Why It’s Great: This is probably the hardest episode for me to watch just because of how it seems to come out of nowhere. Everyone was so grateful that Dan had made it through his heart attack, but you forget about how sometimes traumatic events can stir up buried emotions. Dan's sneakiness leads to tensions which culminate into a blow up where Dan and Roseanne both strike the lowest of blows to each other, spewing insults about everything from their weight to their family life to how they view each other. Roseanne and Dan fight a lot throughout the series, but they never get this personal and downright unforgivable in certain moments. On top of that, there is violence. Roseanne destroys Dan’s precious TV. Dan overturns the coffee table. Pictures are thrown off of the mantle, and the audience is left wondering if this is it for Dan and Roseanne. The audience watches 20 years of suppressed rage spewing out in them. Some of it is justified, but none of it is anything but shocking.

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Darlene Gives Birth “The Miracle” Season 9 Episode 19

Premise: Darlene goes into early labor, and her daughter is born severely pre-mature. Roseanne pours all of the money that she can into saving her, but in the end, it’s her resilience without money or machine that saves baby Harris’ life.

Why It’s Great: Even the most die hard fans agree that the Conner’s winning the lottery was a big mistake for this show. Though it made for some new writing material, the family lost their blue-collar relatability. This show starts to bring them back to their old selves when they realize that all of the money in the world cannot save this baby. In the end, they decide not to hook her up to any machines and let nature and her family history of strong woman take its course. Each of the women take turns holding the baby and talking to her, urging her to fight for her life, and she does. Darlene names her Harris, after Roseanne's maiden name, and while things get intense as usual, it all works out in the end.

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Dan’s Death “Into That Good Night” Season 9 Episodes 23 & 24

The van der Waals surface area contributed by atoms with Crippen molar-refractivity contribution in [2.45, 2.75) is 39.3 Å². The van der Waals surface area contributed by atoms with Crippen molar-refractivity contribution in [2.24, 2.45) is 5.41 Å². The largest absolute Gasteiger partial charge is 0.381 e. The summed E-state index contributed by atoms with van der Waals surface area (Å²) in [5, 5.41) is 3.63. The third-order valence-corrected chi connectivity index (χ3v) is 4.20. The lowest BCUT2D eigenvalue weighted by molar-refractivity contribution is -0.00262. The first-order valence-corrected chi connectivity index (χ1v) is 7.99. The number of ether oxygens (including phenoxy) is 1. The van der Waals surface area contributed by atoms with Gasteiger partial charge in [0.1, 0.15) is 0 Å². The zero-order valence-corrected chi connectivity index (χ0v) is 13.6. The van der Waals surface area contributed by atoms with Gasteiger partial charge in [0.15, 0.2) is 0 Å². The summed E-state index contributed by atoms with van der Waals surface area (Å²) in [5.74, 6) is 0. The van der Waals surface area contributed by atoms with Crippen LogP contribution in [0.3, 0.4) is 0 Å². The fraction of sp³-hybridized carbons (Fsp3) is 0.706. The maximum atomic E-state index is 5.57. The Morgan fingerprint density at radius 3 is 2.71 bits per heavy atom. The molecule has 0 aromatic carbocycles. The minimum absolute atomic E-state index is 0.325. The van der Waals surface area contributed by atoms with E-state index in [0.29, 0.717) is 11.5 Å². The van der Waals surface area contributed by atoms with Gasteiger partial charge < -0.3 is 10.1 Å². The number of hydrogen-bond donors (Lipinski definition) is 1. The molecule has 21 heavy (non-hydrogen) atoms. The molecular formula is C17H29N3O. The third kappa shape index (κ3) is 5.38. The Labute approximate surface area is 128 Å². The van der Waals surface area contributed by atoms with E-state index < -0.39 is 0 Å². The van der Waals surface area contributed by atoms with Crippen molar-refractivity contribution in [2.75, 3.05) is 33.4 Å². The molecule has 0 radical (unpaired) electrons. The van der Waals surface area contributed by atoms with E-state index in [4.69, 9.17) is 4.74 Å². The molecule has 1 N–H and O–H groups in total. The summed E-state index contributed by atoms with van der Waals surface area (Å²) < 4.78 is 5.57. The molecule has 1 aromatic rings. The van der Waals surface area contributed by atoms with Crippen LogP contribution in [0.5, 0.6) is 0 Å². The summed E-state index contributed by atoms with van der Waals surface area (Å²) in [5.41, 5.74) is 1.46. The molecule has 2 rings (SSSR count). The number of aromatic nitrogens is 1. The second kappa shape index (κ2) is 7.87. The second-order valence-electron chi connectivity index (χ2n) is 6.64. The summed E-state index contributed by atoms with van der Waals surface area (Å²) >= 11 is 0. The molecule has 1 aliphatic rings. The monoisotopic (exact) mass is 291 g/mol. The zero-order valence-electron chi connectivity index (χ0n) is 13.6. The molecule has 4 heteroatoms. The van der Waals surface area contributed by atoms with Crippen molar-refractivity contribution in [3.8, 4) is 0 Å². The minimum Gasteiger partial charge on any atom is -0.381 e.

Premise: In the final two episodes of the series, Darlene’s baby comes home, and the family gathers together to celebrate before Roseanne reveals to the audience that most of the previous season and some general elements of the show itself was Roseanne’s fictional account of her family that she began to write after Dan suffered his heart attack and died.

Why It’s Great: This has to be one of the saddest endings in sitcom history. Roseanne is left alone on the couch in her old living room, having not won the lottery or lived the life that we all thought she had lived. The worst part of all is that she doesn’t have Dan by her side. Dan does not define her as a person, but Dan defined her family life, and to not have him around is devastating. However, this series deals with many sad moments.This is a family that never catches a break, and after the lottery experiment, they prove that the audience doesn’t want them to. They can do just fine surviving one tragedy after another, and you do feel like Roseanne will survive without Dan, but things will never be the same. I don't like it, but I accept it. At the same time, choosing to bring him back for the reboot was a relief. That's something that you can't get in real life, but this is a fictional story, and in fiction, you can do what you want.

Conclusion

When people ask me why I like this show, I say, because it is the closest version of my family that I will ever get on TV. When I want the light, airy story lines, I’ll go watch reruns of Full House. When I want to see what I think my teen years should have been like, I’ll watch Boy Meets World. When I want to laugh at people who are like the people I have known my whole life dealing with moments that I have experienced, I turn on Roseanne. I’ll take the tragedy with the laughs and the cringe-inducing storylines with the goofy ones. The show was originally supposed to be titled Life, and Stuff. That pretty much covers it all.

Comments

Ashley Morris from Huntington, WV on April 18, 2018:

Wonderful article about one of my favorite shows of all time! You really touched on some of what made this show absolutely golden. Thank you!